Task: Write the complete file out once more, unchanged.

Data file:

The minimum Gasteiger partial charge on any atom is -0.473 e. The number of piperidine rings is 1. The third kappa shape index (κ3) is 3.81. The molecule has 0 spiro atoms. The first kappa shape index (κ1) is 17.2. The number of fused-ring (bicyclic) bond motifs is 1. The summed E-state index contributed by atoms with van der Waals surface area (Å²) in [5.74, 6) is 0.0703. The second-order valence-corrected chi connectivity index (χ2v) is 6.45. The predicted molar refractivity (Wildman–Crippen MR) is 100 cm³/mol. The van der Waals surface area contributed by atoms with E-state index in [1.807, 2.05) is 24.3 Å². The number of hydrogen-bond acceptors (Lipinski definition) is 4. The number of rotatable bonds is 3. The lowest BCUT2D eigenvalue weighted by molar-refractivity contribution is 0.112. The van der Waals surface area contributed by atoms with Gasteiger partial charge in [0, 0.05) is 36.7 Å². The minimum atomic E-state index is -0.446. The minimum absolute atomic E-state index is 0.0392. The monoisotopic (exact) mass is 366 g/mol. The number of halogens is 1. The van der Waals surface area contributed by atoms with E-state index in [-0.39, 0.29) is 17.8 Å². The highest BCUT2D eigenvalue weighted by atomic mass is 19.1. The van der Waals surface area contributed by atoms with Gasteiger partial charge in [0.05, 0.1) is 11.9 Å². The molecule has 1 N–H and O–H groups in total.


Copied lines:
The minimum Gasteiger partial charge on any atom is -0.473 e. The number of piperidine rings is 1. The third kappa shape index (κ3) is 3.81. The molecule has 0 spiro atoms. The first kappa shape index (κ1) is 17.2. The number of fused-ring (bicyclic) bond motifs is 1. The summed E-state index contributed by atoms with van der Waals surface area (Å²) in [5.74, 6) is 0.0703. The second-order valence-corrected chi connectivity index (χ2v) is 6.45. The predicted molar refractivity (Wildman–Crippen MR) is 100 cm³/mol. The van der Waals surface area contributed by atoms with E-state index in [1.807, 2.05) is 24.3 Å². The number of hydrogen-bond acceptors (Lipinski definition) is 4. The number of rotatable bonds is 3. The lowest BCUT2D eigenvalue weighted by molar-refractivity contribution is 0.112. The van der Waals surface area contributed by atoms with Gasteiger partial charge in [0, 0.05) is 36.7 Å². The minimum atomic E-state index is -0.446. The minimum absolute atomic E-state index is 0.0392. The monoisotopic (exact) mass is 366 g/mol. The number of halogens is 1. The van der Waals surface area contributed by atoms with E-state index in [-0.39, 0.29) is 17.8 Å². The highest BCUT2D eigenvalue weighted by atomic mass is 19.1. The van der Waals surface area contributed by atoms with Gasteiger partial charge in [0.05, 0.1) is 11.9 Å². The molecule has 1 N–H and O–H groups in total.